Since 1968, the Whole Earth Catalog has been a valuable sourcebook for freethinkers, do-it-yourselfers, and back-to-the-landers. Its most recent full-fledged catalog, published in 1994, opened by noting that the price of computing "has dropped so far since the first Whole Earth Catalog that we have entered the era of desktop everything: desktop publishing, desktop audio, desktop video. Book publishing, radio and television production, and music distribution used to require buildings full of heavy machinery. Communications capabilities once reserved for government or corporate elites now reside in tens of millions of citizens' desktops."
It is a sign of how quickly technology can evolve that those desktops, once the sign of individual liberation, now seem somewhat clunky themselves. Less than a decade after the catalog's then-editor wrote those words, the equivalent computing power can be found not just on desks but in people's pockets. The social implications of that revolution are discussed in Smart Mobs: The Next Social Revolution (Perseus, 2002), the most recent book by the man who described the desktop revolution in 1994: Howard Rheingold.
Rheingold has spent more than two decades at the intersection between the cyberculture and the counterculture, including a mid-'80s stint as one of the hosts of the WELL, a Whole Earth-sponsored venture that was one of the most successful early online communities. (It still exists today.) The 55-year-old writer has served as editor of the Whole Earth Review and of HotWired and has written several books, of which the most famous is The Virtual Community (1993), a study of the associations people form online.
In Smart Mobs, Rheingold observes people communicating via cell phones, pagers, and hand-held computers, explores the new forms of social interaction he sees emerging, and asks what will happen when those technologies become ubiquitous. The book also describes the ongoing effort to add computing power to our environment -- the buildings we occupy, the objects we buy, even the clothes we wear -- and speculates about what will happen as electronically equipped people interact with this electronically equipped terrain.
Rheingold is no Pollyanna. In his book and his weblog, smartmobs.com, he strikes a careful balance between skepticism and enthusiasm. He's not a determinist either: He recognizes that there are many different ways these technologies could evolve and many different battlegrounds where their social context is being shaped. The book's most interesting investigations center on those political battles and on the question that lurks behind almost all of them: As the line between real space and cyberspace begins to fade, how much power will ordinary people have over the online world?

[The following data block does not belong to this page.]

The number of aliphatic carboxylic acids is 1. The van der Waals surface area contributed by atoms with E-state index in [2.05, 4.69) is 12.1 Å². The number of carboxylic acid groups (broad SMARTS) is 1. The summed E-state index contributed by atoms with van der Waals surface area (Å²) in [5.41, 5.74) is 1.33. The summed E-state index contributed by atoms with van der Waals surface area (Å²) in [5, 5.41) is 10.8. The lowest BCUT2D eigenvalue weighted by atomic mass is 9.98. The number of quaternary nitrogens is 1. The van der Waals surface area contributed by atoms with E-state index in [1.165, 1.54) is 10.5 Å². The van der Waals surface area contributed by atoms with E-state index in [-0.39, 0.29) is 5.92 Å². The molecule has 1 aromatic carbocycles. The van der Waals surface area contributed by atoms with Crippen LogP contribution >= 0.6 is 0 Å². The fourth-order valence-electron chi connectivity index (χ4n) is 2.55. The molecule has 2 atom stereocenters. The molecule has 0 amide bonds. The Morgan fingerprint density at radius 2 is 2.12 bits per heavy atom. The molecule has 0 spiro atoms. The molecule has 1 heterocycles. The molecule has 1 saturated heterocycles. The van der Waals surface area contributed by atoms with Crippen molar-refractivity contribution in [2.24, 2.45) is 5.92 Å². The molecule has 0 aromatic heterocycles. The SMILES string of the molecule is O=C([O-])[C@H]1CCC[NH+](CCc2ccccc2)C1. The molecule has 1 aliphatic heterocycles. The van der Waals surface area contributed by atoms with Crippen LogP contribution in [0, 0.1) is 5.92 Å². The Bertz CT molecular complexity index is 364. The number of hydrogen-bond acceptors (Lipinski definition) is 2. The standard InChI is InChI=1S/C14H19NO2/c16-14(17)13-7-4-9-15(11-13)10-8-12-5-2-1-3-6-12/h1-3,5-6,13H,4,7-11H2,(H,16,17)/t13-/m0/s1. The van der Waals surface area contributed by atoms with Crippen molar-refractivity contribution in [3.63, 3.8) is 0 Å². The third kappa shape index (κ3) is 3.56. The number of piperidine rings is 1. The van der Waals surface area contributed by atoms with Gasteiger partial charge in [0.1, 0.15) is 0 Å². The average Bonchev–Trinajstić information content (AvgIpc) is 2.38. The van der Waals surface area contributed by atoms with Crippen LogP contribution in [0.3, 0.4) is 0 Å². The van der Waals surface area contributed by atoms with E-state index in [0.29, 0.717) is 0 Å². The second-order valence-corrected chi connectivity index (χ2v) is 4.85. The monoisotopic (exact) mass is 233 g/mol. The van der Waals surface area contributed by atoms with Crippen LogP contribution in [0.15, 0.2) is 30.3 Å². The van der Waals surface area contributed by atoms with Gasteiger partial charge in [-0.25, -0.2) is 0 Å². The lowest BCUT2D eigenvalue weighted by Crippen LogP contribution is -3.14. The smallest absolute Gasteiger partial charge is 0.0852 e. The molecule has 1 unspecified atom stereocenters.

Rheingold currently lives in Mill Valley, California. Associate Editor Jesse Walker spoke with him in January.
reason: What's the difference between a community and a mob?
Howard Rheingold: The whole notion of "community" is a vast, fuzzy semantic and political swamp. But I think people in communities know each other and have relationships. People in mobs don't necessarily have those relationships.
The same thing is true of a market. People who buy and sell stock together determine collectively the price of those stocks through their transactions. They are engaged together in a collective action. They don't know each other.
reason: What forms of collective behavior are emerging from smart-mob technology?
Rheingold: On the political level, you're seeing peaceful democratic demonstrations like the ones [that brought down President Joseph Estrada] in the Philippines. You're also seeing riots, like the Miss World riots in Nigeria. Not all forms of human cooperation are pro-social. Some of them are antisocial.
In South Korea, Kenya, and the U.S., mobile communications devices helped sway the results of recent elections. In Kenya they feared corruption would enter the process when they shipped the ballot boxes to a central counting place, so poll watchers reported the results directly from the polls instead. In Korea there was a last-minute surge for a candidate who ultimately won that was organized mostly by people using the Internet and SMS [short message service] devices, sending out text messages at the last moment. And in the U.S. election, Karl Rove, Bush's political strategist, constantly used his Blackberry [handheld Internet device] to coordinate actions by Republican poll workers getting out the vote.
reason: Someone might say, "Well, people get on the phone and organize political action all the time."
Rheingold: A phone tree isn't an ancient form of political organizing, but you have to call every person. One of the reasons why the street demonstrations in the Philippines worked, and the riots in Nigeria worked, is that you can send a text message to people and they can forward it to everyone in their address books. So you can communicate with a very large network very quickly in a way that you simply can't with a telephone.
Also, a lot of people message and use the telephone at the same time. Particularly in business -- if you're having a telephone conversation, and someone asks you a question about marketing or engineering, you can get an answer instantaneously from someone who has marketing or engineering information.